[ 370 Pa. Page 246]

    within that time limit, but defendant concedes that the right to do so was preserved for him by Section 1 of the Act of July 28, 1941, P.L. 535,*fn4 which extended the redemption privilege to so long as municipalities hold the title "whether or not the period during which the right of redemption existed shall have expired." This, however, contends defendants, does not extend the duty imposed on them by Section 29 or the right to deduction given plaintiff by Section 32 beyond the one-year period authorized by the latter section. They argue that Section 32 sets up a "primary redemption period" and that the extension of the redemption period permitted by the Act of 1941, supra, is a "secondary redemption period" which does nothing more than entitle plaintiff to a priority among purchasers and to purchase at a figure equal to the money due for taxes plus costs rather than at the market value of the property.

We cannot agree with defendants' position. Although Section 1 of the Act of 1941, supra, did not specifically extend the mandate contained in Sections 29 and 32 of the Act of 1923, to apply the net income to the payment of taxes, the two acts are, nevertheless, in pari materia and must be construed together, if possible: Statutory Construction Act of May 28, 1937, P.L. 1019, ยง 62; Swartley v. Harris, 351 Pa. 116, 118, 40 A.2d 409. Section 1 of the Act of 1941 has had no other effect on the requisites of property redemption authorized in Section 23 than to extend the statutory period

[ 370 Pa. Page 247]

    for the redemption. This is not inconsistent with the time limitation contained in Section 32. It merely adds to the existent one-year period of redemption a further extension of time terminable upon the transfer of title by the political subdivision. There is no change in the limitation as to who may be a proper party in interest; or the requirement that the party redeeming pay the amount bid at the sale; or the necessity to pay sundry costs of the sale or other debts outstanding; or of the nature or number of claims that are released by the payment of the redemption price. No reason exists therefore, why the appropriate sections of the respective acts should not be read together so as to allow plaintiff the credit he claims. The directions in Section 29 and 32 of the Act of 1923 to credit the net income against the delinquent taxes and other charges are as much a part of the Act as are the other steps of the redemption procedure outlined therein and, just as the obligation upon plaintiff to comply with those requirements while effecting a redemption was extended beyond the original one-year period by the Act of 1941, so also was the duty upon defendants to apply the income from the property to those taxes and charges. The argument of defendants that the two acts provided for primary and secondary redemption periods conferring different rights and duties on plaintiff and defendant respectively is, therefore, without any basis.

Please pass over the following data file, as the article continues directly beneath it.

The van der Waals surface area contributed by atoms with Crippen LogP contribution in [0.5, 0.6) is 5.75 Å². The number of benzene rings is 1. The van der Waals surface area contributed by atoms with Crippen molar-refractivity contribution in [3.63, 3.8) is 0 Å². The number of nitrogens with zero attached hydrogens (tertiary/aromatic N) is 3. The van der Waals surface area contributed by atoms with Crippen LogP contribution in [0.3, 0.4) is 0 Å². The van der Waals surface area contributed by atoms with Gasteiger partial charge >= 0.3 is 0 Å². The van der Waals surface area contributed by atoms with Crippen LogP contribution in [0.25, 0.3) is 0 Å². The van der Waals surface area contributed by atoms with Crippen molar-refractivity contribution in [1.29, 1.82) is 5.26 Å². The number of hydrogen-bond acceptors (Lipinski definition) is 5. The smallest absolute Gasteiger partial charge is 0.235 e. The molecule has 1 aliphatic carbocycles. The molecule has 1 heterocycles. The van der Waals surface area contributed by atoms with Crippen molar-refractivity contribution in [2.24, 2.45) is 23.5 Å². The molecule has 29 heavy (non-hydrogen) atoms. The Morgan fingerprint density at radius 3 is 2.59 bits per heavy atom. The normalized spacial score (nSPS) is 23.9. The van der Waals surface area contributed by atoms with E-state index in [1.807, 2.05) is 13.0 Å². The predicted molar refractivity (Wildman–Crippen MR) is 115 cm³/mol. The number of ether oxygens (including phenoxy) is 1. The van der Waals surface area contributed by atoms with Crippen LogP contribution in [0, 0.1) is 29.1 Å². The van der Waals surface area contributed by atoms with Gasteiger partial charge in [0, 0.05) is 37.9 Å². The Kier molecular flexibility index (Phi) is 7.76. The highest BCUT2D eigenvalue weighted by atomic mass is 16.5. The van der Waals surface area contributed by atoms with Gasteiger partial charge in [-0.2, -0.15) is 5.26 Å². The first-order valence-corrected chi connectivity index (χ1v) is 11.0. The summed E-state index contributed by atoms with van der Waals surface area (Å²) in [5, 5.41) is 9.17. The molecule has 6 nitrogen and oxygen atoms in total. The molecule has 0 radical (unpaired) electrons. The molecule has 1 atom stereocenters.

We have carefully examined such of those cases called to our attention by defendants as are concerned with the Act of 1941 and conclude that they are inapposite since they do not discuss the effect of that Act upon the Act of 1923.

It is clear that the duty imposed on defendants by the Act of 1923 to apply the net income from the rents they received from the warehouse property, which plaintiff

[ 370 Pa. Page 248]

    has redeemed, during the years they held title to that property was extended by the Act of 1941 and that defendants were bound to give plaintiff a credit equal to that amount. When they refused to do so plaintiff was correct in instituting this action in mandamus and the learned court below properly granted the prayer of his petition.

Order affirmed at appellants' cost.


Order affirmed at appellants' cost.